Elise said she hid behind the same rock that the killer was standing on. “I could hear his breathing from the top of the rock,” she said.

She said it was impossible to say how many minutes passed while she was waiting for him to stop.

At a hotel in the village of Sundvollen, where survivors of the shooting were taken, 21-year-old Dana Berzingi wore pants stained with blood. He said the fake police officer ordered people to come closer, then pulled weapons and ammunition from a bag and started shooting.

Several victims “had pretended they were dead to survive,” Berzingi said. But after shooting the victims with one gun, the gunman shot them again in the head with a shotgun, he said.

“I lost several friends,” said Berzingi, who used the cell phone of one of those friends to call police.

An official, who spoke on condition of anonymity, said the attack “is probably more Norway’s Oklahoma City than it is Norway’s World Trade Center.” Domestic terrorists carried out the 1995 attack on a federal building in Oklahoma City, while foreign terrorists were responsible for the Sept. 11, 2001 attacks.

Aerial images broadcast by Norway’s TV2 showed members of a SWAT team dressed in black arriving at the island in boats and running up the dock. People who had stripped down to their underwear moved in the opposite direction, swimming away from the island toward the mainland, some using flotation devices.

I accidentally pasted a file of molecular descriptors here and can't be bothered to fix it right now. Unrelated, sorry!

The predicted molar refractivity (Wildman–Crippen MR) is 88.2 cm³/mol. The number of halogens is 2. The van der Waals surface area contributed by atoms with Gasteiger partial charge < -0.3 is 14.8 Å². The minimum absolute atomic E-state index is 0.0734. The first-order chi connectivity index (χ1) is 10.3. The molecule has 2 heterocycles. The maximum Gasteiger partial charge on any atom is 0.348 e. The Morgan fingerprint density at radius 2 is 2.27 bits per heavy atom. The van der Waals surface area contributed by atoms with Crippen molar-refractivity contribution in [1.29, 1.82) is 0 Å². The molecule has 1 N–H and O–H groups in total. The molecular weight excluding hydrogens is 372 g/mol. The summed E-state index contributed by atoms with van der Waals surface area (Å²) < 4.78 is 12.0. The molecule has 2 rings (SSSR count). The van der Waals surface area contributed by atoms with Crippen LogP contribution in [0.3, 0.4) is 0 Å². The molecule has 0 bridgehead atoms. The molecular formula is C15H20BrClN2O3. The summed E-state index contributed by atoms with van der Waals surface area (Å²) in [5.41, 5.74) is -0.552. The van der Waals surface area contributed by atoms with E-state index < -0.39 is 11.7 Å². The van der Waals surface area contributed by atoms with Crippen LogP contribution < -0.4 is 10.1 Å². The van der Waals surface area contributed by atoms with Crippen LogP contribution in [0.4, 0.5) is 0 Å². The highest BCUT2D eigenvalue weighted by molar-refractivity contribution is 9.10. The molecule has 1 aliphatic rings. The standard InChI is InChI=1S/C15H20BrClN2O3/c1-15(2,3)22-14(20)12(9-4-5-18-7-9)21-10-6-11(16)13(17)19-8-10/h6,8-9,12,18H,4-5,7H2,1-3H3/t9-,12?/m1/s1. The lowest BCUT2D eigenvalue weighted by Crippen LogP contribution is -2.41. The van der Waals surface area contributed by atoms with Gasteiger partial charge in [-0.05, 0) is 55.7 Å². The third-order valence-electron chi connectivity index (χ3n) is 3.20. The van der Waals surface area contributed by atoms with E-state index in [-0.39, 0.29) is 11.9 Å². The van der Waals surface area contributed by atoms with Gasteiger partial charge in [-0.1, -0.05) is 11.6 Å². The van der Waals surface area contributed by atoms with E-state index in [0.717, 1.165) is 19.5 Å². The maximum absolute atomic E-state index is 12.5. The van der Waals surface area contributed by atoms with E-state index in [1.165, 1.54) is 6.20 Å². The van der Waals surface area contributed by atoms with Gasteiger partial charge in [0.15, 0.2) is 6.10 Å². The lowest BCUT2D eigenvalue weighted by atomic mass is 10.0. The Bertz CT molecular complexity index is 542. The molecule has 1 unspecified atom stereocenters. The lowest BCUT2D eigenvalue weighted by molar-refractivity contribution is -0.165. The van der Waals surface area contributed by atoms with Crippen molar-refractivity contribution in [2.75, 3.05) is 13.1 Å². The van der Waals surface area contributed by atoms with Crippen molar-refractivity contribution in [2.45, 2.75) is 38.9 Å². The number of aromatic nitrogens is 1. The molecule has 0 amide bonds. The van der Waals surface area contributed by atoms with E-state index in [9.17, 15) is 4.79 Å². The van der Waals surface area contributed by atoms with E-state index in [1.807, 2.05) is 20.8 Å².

The United States, European Union, NATO and the U.K., all quickly condemned the bombing, which Britain’s Foreign Secretary William Hague called “horrific” and NATO Secretary-General Anders Fogh Rasmussen deemed a “heinous act.”

“It’s a reminder that the entire international community has a stake in preventing this kind of terror from occurring,” President Barack Obama said.

Obama extended his condolences to Norway’s people and offered U.S. assistance with the investigation. He said he remembered how warmly Norwegians treated him in Oslo when he accepted the Nobel Peace Prize in 2009.

Britain’s Queen Elizabeth II wrote to Norway’s King Harald to offer her condolences and express her shock and sadness at the shooting attacks in his country.

A U.S. counterterrorism official said the United States knew of no links to terrorist groups and early indications were the attack was domestic. The official spoke on condition of anonymity because the investigation was being handled by Norway.

Nordstrom reported from Stockholm. Associated Press reporters Bjoern H. Amland in Spundvollen, Norway, Nils Myklebost Oslo, Karl Ritter in Stockholm, Rita Foley in Washington, Paisley Dodds in London, and Paul Schemm in Tripoli, Libya, contributed to this report.

Russia and Uzbekistan: oil and gas cooperation

Russia and Uzbekistan: oil and gas cooperation

Russia and Uzbekistan: oil and gas cooperation

Russia and Uzbekistan: oil and gas cooperation

© AFP/ Osman Karimov

This story by Vladimir Paramonov, Oleg Stolpovsky, Alexey Strokov, political scientists (Uzbekistan), Strategic Culture Foundation experts, was published in International Affairs magazine.